Each year, stretching back to the Middle Ages, on the Thursday following Trinity Sunday we joyfully honour the Eucharistic Lord with Masses, hymns and lavish processions through the streets and byways. This is the tradition of the feast of Corpus Christi, often transferred now to the following Sunday. The practice of processions with the Blessed Sacrament is reviving, especially as younger priests and lay people rediscover the Catholic patrimony of their forebears with gratitude and wonder.
Speaking of wonder, here is a too brief taste of the praise of the feast of Corpus Christi by Fr Frederick William Faber, founder of the London Oratory, in his Blessed Sacrament; or The Works And Ways Of God (1855). Would that we could recover this fervour and delight:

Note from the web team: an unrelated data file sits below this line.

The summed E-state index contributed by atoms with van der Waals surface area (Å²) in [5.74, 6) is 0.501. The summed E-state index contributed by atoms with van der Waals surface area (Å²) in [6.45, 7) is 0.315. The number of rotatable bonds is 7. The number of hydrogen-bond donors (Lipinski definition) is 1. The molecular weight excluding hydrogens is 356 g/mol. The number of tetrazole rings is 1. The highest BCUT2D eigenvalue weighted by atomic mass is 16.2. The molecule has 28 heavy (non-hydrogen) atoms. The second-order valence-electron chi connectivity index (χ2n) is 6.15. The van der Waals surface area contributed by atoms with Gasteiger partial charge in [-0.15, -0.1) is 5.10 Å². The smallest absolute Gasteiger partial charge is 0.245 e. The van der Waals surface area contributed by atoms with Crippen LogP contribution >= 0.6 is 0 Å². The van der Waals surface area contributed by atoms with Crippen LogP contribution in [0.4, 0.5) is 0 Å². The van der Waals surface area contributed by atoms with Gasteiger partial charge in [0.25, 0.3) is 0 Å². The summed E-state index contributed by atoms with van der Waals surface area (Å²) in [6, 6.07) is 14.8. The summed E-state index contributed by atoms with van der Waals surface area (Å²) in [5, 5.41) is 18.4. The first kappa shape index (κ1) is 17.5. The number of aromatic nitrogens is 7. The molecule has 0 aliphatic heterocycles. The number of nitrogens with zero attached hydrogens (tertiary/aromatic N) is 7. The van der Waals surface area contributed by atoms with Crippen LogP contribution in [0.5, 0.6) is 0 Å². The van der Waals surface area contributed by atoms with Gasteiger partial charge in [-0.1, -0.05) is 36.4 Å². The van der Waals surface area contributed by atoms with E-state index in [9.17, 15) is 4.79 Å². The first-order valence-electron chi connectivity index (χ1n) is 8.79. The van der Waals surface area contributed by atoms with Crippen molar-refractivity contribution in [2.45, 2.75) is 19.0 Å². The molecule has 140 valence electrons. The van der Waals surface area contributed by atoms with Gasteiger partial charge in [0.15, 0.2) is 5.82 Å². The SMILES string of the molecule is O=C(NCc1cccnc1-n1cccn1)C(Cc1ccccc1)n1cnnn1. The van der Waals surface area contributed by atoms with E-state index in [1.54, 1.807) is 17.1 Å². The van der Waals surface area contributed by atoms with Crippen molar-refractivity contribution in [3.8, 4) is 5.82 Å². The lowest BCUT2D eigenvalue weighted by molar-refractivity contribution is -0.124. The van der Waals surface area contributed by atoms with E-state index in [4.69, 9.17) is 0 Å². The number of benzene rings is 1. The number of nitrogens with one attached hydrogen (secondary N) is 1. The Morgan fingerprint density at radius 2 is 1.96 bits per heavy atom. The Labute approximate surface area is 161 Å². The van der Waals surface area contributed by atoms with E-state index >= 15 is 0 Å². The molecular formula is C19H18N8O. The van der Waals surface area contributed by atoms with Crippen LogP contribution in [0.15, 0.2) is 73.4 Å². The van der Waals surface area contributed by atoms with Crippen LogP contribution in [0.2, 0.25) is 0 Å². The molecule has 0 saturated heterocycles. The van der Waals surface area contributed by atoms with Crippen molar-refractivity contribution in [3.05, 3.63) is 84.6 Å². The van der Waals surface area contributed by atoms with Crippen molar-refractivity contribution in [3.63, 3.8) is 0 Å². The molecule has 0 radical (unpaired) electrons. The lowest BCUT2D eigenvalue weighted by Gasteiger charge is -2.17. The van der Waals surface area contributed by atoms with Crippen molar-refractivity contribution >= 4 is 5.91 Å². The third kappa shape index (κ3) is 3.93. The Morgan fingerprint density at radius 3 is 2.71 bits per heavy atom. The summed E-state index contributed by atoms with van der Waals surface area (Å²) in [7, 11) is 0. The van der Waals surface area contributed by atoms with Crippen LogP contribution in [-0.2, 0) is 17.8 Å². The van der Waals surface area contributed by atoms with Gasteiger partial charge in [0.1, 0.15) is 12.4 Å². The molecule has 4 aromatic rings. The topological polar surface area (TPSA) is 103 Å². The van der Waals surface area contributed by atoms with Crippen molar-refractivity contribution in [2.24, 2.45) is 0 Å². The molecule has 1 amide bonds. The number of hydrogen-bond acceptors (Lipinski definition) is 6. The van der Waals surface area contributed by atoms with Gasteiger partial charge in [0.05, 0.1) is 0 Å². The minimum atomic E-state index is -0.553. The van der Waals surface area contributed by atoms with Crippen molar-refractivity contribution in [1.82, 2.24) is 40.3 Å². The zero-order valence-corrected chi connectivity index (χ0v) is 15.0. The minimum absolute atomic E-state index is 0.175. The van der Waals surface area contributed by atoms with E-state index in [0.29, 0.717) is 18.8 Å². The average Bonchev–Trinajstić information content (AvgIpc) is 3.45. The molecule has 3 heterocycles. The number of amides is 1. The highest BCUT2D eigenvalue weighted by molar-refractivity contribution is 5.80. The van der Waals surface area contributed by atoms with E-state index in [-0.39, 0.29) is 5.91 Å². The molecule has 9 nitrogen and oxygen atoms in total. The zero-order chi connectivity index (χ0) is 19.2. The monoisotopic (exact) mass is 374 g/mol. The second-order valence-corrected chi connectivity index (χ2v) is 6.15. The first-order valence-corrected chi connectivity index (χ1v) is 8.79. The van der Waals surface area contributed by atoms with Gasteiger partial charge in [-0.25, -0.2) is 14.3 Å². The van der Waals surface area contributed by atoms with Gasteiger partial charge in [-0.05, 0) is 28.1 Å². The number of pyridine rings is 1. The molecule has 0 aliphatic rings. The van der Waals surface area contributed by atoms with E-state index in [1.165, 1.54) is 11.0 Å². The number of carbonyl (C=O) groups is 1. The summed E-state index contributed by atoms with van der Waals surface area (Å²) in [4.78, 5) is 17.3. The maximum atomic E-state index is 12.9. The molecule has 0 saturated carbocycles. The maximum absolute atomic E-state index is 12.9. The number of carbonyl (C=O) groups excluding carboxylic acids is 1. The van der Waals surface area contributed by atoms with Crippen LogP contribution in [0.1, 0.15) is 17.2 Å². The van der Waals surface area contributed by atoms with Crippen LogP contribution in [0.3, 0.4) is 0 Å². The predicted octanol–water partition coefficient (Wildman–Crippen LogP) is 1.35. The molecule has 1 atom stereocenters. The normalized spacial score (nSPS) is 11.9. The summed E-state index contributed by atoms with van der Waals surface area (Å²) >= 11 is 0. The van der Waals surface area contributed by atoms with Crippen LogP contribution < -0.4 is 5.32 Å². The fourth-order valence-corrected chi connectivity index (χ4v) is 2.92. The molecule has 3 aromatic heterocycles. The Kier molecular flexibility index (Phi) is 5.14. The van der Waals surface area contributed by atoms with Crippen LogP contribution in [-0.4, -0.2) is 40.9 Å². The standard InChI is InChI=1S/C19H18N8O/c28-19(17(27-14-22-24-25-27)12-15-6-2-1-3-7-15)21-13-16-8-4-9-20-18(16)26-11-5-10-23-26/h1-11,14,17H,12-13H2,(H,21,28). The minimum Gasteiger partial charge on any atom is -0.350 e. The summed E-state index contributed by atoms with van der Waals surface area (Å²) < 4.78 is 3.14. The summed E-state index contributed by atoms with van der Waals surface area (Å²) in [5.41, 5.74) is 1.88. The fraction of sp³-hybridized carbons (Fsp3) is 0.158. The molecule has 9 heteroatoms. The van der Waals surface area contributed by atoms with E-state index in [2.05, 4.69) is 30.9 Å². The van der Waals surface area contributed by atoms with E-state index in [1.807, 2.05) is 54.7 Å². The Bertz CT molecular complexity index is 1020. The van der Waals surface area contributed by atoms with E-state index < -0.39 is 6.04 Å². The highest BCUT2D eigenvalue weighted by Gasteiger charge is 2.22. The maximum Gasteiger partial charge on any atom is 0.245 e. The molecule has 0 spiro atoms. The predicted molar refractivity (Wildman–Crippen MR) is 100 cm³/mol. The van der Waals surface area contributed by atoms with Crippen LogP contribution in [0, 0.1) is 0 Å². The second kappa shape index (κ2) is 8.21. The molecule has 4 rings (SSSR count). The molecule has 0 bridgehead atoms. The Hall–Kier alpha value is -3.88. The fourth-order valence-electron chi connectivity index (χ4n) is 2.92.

Oh, the joy of the immense glory the Church is sending up to God this hour! Verily as if the world was all unfallen still. We think, and, as we think, the thoughts are like so many successive tidal waves filling our whole souls with the fullness of delight, of all the thousands of Masses which are being said or sung the whole world over, and all rising with one note of blissful acclamation, from grateful creatures, to the majesty of our merciful Creator. How many glorious processions, with the sun upon their banners, are now wending their way round the squares of mighty cities, through the flower-strewn streets of Christian villages, through the antique cloisters of the glorious cathedral, or though the grounds of the devout seminary, where the various colours of the faces, and the different languages of the people are only so many fresh tokens of the unity of that Faith, which they are all exultingly professing in the single voice of the magnificent ritual of Rome! Upon how many altars of various architecture, amid sweet flowers and starry lights, amid clouds of humble incense, and the tumult of thrilling song, before thousands of prostrate worshippers, is the Blessed Sacrament raised for exposition, or taken down for Benediction! And how many blessed acts of faith and love, of triumph and reparation, do not each of these things surely represent! … Sin seems forgotten; tears even are of rapture rather than of penance. It is like the soul’s first day in Heaven; or as if earth itself were passing into Heaven, as it well might do, for sheer joy of the Blessed Sacrament.
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